Heat-Related Problems: What is Heat Cramp?
Individuals who perform physical activity under extreme sunlight or hot weather may suffer from heat cramps, a heat-related illness that involves the involuntary contraction and spasm of the muscles. Heat cramps are sometimes a warning sign of dehydration, and they affect the commonly used muscles during exercise or physical activity including the hamstrings, quadriceps, abdominal and gastrocnemius muscles.
As of the moment, the exact cause of this condition is unknown, but certain factors contribute to the occurrence of heat cramps. These include electrolyte imbalance, and lack of fluid and sodium intake. This imbalance causes electrolyte changes in the body and is further exacerbated when the person is exposed to prolonged hot weather conditions.
Heat Cramps Symptoms
The cramps are accompanied by intermittent, brief, painful and involuntary muscle spasms, which usually subside on their own. Heat cramps may attack during the conduction of activity, but sometimes these symptoms worsen even after physical activity exertion or during the afternoon or late at night.
People Who Are At Risk Of Developing Heat Cramps
Heat cramps commonly affect people who are often exposed to how environments like athletes, runners, and even factory or construction workers. Apart from heat cramps, they may also feel symptoms related to heat exhaustion as part of the wide range of heat-related illnesses. But those who have impaired thermoregulation are more prone to heat cramps, like newborns and elderly. With regards to socio-economic status, people who live in places with extremely hot environment and cannot afford to buy air-conditioning units can also be at risk. Lastly, there are instances when medical conditions and even intake of medicines exacerbate muscle spasms especially during hot weather climates.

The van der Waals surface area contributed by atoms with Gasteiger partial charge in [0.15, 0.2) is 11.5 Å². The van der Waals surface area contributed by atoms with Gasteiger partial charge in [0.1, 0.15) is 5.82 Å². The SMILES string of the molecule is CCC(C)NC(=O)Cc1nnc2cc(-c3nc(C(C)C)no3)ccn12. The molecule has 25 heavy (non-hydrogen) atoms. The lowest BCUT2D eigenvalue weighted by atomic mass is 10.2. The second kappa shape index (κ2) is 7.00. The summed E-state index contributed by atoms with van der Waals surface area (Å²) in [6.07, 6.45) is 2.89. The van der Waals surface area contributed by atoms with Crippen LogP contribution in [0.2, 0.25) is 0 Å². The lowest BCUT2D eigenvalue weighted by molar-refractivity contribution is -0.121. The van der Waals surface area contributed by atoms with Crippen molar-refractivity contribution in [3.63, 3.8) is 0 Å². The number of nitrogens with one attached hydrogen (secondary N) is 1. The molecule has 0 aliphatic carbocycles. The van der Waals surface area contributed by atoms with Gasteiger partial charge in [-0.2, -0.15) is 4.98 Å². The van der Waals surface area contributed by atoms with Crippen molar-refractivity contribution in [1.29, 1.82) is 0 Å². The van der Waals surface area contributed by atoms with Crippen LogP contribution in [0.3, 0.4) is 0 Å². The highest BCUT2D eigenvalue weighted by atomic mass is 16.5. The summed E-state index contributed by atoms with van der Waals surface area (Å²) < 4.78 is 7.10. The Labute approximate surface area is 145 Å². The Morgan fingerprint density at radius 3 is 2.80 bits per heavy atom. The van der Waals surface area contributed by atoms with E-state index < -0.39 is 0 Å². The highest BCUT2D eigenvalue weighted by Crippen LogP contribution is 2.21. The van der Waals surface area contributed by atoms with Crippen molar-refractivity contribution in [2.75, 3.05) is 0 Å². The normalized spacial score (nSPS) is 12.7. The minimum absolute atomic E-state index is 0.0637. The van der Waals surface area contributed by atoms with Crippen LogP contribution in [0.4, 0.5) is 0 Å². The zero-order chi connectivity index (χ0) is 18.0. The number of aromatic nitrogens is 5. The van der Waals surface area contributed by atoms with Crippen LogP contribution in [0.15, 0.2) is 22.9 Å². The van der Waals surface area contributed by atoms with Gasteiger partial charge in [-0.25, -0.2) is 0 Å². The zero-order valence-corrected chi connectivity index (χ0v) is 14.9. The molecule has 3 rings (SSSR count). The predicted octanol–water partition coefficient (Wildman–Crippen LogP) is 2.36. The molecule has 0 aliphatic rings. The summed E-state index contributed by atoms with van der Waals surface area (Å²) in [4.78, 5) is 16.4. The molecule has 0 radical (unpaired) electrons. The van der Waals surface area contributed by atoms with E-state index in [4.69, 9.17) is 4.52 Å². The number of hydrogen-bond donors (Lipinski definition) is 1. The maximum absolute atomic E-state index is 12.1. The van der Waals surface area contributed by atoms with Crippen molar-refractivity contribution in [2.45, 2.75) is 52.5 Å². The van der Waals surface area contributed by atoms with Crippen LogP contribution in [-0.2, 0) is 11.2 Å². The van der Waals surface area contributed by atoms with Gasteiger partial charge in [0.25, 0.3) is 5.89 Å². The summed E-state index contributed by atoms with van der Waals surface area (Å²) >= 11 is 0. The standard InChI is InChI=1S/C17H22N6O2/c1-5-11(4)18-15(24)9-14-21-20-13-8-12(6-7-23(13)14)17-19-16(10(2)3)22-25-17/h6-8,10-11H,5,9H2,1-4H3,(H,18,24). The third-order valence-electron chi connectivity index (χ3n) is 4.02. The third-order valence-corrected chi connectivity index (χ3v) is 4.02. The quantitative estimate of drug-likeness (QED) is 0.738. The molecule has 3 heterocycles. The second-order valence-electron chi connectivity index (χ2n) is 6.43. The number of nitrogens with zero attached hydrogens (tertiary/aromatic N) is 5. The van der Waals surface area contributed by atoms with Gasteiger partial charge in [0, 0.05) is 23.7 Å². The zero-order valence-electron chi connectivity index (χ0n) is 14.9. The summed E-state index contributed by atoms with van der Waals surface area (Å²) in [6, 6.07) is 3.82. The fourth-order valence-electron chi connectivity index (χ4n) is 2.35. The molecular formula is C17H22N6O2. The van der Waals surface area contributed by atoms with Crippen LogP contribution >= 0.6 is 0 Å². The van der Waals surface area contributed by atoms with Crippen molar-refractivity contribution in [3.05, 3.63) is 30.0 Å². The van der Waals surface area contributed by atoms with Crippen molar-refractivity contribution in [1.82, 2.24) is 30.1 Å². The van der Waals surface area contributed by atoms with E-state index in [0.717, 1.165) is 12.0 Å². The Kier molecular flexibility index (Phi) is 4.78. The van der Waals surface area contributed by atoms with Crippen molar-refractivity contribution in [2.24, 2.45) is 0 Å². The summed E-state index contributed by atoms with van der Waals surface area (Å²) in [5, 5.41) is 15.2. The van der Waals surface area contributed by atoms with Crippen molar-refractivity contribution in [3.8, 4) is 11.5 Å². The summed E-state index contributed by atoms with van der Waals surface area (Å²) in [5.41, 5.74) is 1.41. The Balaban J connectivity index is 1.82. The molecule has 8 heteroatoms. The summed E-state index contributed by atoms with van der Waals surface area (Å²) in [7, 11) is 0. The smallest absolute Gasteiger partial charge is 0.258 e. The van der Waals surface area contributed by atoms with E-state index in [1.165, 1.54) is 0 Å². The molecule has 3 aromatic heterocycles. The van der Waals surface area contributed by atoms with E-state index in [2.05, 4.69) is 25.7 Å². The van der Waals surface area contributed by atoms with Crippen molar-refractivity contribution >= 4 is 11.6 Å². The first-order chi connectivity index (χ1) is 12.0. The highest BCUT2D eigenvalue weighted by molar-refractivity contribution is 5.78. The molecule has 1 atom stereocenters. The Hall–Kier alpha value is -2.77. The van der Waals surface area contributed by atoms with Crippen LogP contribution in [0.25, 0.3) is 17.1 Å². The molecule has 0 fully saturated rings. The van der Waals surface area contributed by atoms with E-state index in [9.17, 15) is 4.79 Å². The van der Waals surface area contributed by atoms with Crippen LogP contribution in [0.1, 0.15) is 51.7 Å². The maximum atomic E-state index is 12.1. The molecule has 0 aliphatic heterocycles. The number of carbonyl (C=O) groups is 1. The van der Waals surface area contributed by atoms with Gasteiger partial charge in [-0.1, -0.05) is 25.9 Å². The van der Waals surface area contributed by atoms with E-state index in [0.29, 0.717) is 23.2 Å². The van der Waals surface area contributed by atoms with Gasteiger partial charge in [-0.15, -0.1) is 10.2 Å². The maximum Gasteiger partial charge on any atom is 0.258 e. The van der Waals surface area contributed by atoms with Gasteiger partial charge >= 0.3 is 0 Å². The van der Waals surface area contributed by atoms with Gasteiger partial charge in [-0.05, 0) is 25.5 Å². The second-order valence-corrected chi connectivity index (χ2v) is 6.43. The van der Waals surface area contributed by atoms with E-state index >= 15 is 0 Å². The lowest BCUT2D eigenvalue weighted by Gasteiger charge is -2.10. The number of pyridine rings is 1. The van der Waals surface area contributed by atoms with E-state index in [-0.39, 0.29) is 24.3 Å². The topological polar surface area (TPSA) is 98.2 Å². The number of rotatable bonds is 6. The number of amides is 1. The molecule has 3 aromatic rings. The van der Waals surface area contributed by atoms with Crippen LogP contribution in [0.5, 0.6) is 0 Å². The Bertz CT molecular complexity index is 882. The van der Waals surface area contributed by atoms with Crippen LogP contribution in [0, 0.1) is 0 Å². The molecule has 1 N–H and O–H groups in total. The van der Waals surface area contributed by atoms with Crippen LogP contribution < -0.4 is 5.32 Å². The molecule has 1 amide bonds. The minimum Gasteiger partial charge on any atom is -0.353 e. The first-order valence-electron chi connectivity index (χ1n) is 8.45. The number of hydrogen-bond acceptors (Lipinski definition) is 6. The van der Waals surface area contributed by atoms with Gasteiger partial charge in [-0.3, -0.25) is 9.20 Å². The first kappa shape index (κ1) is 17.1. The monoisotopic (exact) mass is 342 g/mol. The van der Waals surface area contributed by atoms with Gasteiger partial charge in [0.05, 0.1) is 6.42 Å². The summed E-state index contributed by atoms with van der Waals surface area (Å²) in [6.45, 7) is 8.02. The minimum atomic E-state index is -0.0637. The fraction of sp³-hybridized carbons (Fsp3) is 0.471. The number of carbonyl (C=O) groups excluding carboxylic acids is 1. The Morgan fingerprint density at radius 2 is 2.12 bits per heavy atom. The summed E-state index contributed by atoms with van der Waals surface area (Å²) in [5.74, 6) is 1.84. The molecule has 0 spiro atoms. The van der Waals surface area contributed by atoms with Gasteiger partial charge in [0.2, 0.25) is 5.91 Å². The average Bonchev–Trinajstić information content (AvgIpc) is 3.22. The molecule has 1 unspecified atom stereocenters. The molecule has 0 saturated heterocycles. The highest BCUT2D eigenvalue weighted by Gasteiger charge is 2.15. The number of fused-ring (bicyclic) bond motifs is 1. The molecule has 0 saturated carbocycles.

First Aid For Heat Cramps:
- Rest briefly in a shaded and cool place
- Drink plenty of fluids combined with sodium to replenish the depleted electrolytes during sweating.
- Sports drink or other beverages that have electrolyte can also help prevent dehydration.
- Do not move the affected muscle until the pain and spasm are gone.
When To Call Emergency Services:
- If the symptoms of heat cramps do not go away or become more severe even after a period of rest
- If the victim starts nauseating and vomiting, making him unable to drink rehydration solutions and water
- If other symptoms are present during a heat cramp attack, such as dizziness, paleness, lightheadedness, breathing problems and loss of consciousness – these may be signs of other heat-related illnesses, like heat stroke, and severe dehydration.
Related Video on Heat Cramps:
“Heat Cramps Overview.” Web MD. Retrieved online on August 18, 2014 from http://www.webmd.com/fitness-exercise/heat-cramps
“Heat Cramps: First Aid.” Mayo Clinic. Retrieved online on August 18, 2014 from http://www.mayoclinic.org/first-aid/first-aid-heat-cramps/basics/art-20056669